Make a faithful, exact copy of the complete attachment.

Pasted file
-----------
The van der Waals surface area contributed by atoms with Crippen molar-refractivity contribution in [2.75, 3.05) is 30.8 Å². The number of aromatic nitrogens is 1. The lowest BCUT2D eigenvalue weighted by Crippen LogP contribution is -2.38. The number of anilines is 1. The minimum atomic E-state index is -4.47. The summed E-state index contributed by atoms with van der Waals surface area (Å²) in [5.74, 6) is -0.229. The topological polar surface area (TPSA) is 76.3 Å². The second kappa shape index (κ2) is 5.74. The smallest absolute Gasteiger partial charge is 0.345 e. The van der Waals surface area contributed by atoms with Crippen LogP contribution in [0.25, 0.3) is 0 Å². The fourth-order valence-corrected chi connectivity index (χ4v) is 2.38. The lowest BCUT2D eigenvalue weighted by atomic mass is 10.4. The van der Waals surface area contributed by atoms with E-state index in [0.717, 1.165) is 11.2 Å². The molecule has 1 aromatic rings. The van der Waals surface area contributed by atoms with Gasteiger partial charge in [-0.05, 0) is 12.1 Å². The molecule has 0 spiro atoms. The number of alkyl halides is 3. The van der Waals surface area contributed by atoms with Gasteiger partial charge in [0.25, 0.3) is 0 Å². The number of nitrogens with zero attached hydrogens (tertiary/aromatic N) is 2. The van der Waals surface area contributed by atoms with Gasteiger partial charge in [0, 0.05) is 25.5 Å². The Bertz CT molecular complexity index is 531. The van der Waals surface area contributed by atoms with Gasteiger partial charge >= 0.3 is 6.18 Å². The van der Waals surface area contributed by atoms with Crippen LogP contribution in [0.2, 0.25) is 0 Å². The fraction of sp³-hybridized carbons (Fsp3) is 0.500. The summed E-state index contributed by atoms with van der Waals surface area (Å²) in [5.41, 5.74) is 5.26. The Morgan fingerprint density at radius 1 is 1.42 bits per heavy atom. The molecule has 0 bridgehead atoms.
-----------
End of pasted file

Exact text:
The van der Waals surface area contributed by atoms with Crippen molar-refractivity contribution in [2.75, 3.05) is 30.8 Å². The number of aromatic nitrogens is 1. The lowest BCUT2D eigenvalue weighted by Crippen LogP contribution is -2.38. The number of anilines is 1. The minimum atomic E-state index is -4.47. The summed E-state index contributed by atoms with van der Waals surface area (Å²) in [5.74, 6) is -0.229. The topological polar surface area (TPSA) is 76.3 Å². The second kappa shape index (κ2) is 5.74. The smallest absolute Gasteiger partial charge is 0.345 e. The van der Waals surface area contributed by atoms with Crippen LogP contribution in [0.25, 0.3) is 0 Å². The fourth-order valence-corrected chi connectivity index (χ4v) is 2.38. The lowest BCUT2D eigenvalue weighted by atomic mass is 10.4. The van der Waals surface area contributed by atoms with E-state index in [0.717, 1.165) is 11.2 Å². The molecule has 1 aromatic rings. The van der Waals surface area contributed by atoms with Gasteiger partial charge in [-0.05, 0) is 12.1 Å². The molecule has 0 spiro atoms. The number of alkyl halides is 3. The van der Waals surface area contributed by atoms with Gasteiger partial charge in [0.25, 0.3) is 0 Å². The number of nitrogens with zero attached hydrogens (tertiary/aromatic N) is 2. The van der Waals surface area contributed by atoms with Gasteiger partial charge in [0, 0.05) is 25.5 Å². The Bertz CT molecular complexity index is 531. The van der Waals surface area contributed by atoms with Gasteiger partial charge >= 0.3 is 6.18 Å². The van der Waals surface area contributed by atoms with Crippen LogP contribution in [0.2, 0.25) is 0 Å². The fraction of sp³-hybridized carbons (Fsp3) is 0.500. The summed E-state index contributed by atoms with van der Waals surface area (Å²) in [5.41, 5.74) is 5.26. The Morgan fingerprint density at radius 1 is 1.42 bits per heavy atom. The molecule has 0 bridgehead atoms.